Immaculate Fools

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Immaculate Fools
Origin Kent, England
Genres Pop
Years active 1984–1997
Labels A&M, Epic, Continuum, Cooking Vinyl
Past members Kevin Weatherill
Paul Weatherill
Andy Ross
Peter Ross
Barry Wickens
Paul Skidmore
Ian Devlin
Brian Betts
Nick Thomas

Immaculate Fools were a pop group formed in 1984, who had their biggest success in 1985 with the single "Immaculate Fools",[1] and continued until 1997, releasing six studio albums before splitting up.

Formation, album history and tours[edit]

The band was formed in Kent, England by two sets of brothers: Kevin Weatherill (vocals, guitar) and Paul Weatherill (bass, vocals), and brothers Andy Ross (guitar) and Peter Ross (drums), the sons of saxophonist Ronnie Ross.[2]

The band's single "Immaculate Fools" reached #51 in the UK Singles Chart in January 1985.[1] Their debut album, Hearts of Fortune, reached #65 in the UK Albums Chart the same year.[3] The band toured Europe extensively, building a strong following in Spain, where they made several television appearances.[2]

In 1987 the band's second album, Dumb Poet, was well received by critics (including a five-star review in Sounds magazine), although it did not repeat the first album's commercial success.[2] The album did, however, give the band a second charting single with "Tragic Comedy."

The band underwent a major line-up change when the Ross brothers left, with Barry Wickens (violin), Brian Betts (guitar), Paul Skidmore (drums) and Ian Devlin (keyboards) joining for the Another Man's World album.[2] The band set up a recording studio in a farmhouse (Woodhouse) on the Welsh borders near Ludlow. The band's final two albums, Woodhouse and Kiss and Punch, the Weatherill brothers were joined by Wickens, Betts, and Nick Thomas (drums).[2]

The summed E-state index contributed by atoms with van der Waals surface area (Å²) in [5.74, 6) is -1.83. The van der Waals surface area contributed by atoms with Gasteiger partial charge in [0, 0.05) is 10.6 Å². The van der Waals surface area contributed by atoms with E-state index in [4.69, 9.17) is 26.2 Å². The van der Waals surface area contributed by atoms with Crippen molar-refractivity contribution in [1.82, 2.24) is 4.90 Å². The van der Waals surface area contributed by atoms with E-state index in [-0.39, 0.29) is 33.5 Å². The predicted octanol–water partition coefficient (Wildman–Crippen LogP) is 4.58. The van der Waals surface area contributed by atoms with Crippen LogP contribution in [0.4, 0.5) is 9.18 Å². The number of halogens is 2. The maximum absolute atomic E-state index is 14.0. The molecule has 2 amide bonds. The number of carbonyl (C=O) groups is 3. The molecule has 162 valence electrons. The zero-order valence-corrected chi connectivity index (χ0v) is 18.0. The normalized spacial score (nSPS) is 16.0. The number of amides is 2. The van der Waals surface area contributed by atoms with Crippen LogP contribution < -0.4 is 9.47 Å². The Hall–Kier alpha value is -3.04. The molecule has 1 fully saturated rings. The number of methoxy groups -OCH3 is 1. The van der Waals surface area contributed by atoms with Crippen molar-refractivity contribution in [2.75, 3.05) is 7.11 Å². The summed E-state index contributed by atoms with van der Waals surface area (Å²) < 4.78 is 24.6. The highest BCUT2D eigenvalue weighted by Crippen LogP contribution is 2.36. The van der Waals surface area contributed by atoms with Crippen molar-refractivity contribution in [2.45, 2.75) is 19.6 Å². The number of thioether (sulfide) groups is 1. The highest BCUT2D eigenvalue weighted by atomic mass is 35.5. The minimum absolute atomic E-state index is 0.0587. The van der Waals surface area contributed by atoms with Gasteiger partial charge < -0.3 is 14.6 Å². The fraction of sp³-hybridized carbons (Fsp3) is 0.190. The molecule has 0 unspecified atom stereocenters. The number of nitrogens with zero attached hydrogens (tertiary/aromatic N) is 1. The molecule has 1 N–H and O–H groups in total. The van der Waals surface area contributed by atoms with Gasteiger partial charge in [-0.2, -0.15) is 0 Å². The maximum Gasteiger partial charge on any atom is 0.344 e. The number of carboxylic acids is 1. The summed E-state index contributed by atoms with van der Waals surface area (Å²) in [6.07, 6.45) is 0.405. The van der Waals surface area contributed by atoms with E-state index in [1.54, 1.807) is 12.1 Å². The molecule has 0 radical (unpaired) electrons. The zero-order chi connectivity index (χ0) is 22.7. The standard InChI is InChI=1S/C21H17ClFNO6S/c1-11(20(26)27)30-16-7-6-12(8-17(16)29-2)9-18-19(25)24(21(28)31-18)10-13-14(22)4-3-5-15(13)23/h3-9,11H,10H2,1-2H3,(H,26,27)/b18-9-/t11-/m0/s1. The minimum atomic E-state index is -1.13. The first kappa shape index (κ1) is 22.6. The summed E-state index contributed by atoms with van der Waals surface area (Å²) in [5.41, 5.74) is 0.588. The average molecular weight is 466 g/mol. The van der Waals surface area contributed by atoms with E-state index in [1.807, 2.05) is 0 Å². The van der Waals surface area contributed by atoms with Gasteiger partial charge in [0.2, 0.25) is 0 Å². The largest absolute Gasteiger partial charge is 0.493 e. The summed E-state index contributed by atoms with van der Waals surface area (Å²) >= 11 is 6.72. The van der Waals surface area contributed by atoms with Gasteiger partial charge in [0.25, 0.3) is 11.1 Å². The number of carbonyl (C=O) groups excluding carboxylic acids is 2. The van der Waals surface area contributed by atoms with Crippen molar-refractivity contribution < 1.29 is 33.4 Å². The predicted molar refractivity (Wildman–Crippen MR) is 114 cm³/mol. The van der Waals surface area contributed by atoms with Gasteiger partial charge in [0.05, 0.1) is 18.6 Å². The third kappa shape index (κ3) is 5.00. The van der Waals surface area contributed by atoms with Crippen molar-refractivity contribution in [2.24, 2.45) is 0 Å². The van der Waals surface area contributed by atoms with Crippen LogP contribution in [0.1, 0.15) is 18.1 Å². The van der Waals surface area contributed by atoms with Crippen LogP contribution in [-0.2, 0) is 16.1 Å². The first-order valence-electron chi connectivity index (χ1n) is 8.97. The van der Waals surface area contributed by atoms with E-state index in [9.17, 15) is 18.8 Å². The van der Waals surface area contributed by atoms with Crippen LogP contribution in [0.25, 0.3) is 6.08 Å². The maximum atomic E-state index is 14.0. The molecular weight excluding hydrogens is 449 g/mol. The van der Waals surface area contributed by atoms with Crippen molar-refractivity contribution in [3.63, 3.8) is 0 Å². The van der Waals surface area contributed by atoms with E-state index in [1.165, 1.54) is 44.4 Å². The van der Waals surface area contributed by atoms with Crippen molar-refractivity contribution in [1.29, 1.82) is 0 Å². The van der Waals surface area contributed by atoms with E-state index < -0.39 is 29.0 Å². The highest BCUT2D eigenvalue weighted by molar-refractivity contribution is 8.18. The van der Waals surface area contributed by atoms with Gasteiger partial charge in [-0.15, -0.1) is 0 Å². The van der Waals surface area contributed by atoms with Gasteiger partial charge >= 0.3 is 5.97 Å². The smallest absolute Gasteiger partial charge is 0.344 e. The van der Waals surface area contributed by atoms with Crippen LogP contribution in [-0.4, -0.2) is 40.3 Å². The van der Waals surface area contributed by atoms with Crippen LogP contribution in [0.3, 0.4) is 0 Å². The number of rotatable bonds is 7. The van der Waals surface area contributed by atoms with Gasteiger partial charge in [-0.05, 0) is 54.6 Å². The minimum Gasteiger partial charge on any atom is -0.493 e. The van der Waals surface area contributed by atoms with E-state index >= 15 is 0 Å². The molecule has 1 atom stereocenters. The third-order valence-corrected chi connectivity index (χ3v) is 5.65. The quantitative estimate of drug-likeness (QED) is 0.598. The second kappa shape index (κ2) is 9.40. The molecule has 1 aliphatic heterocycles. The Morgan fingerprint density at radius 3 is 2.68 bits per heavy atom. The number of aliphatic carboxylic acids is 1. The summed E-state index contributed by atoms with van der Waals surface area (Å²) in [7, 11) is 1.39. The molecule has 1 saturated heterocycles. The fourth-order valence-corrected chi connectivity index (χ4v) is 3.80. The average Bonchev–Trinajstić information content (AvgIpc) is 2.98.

They continued to record music and occasionally tour until they formally split up in 1997.

In December 2014 Kevin Weatherill ( Dirty Ray ) announced on his website that Immaculate Fools are to reform in 2015, initially playing some gigs in Spain and then embarking on a UK tour.

After the breakup[edit]



  • Hearts of Fortune (1985) Polygram (UK #65)[1]
  • Dumb Poet (1987) A&M
  • Another Man's World (1990) CBS/Epic
  • The Toy Shop (1992) Continuum
  • Woodhouse (1995) Cooking Vinyl
  • Kiss and Punch (1996) Cooking Vinyl

Compilation albums[edit]

  • The Best of Immaculate Fools (1998)
  • No Gods No Masters (1998) Recall


  • "Nothing Means Nothing" (1984) A&M
  • "Immaculate Fools" (1984) A&M (UK #51)[1]
  • "Save It" (1985) A&M
  • "Tragic Comedy" (1987) A&M (UK #76)[3]
  • "Wish You Were Here" (1987) A&M
  • "Falling Apart Together" (1990) Epic
  • "Sad" (1990) CBS
  • "Prince" (1990) CBS/Epic
  • "Heaven Down Here" (1992) Continuum
  • "Stand Down" (1992) Continuum
  • "Kiss and Punch" (1996) Cooking Vinyl


  1. ^ a b c d Roberts, David (2006). British Hit Singles & Albums (19th ed.). London: Guinness World Records Limited. p. 268. ISBN 1-904994-10-5. 
  2. ^ a b c d e Larkin, Colin (1995) The Guinness Encyclopedia of Popular Music, Guinness Publishing, ISBN 0-85112-662-6
  3. ^ a b Immaculate Fools, Chart Stats
  4. ^ Gregory, Andy (2002) The International Who's Who in Popular Music 2002, Routledge, ISBN 1-85743-161-8

External links[edit]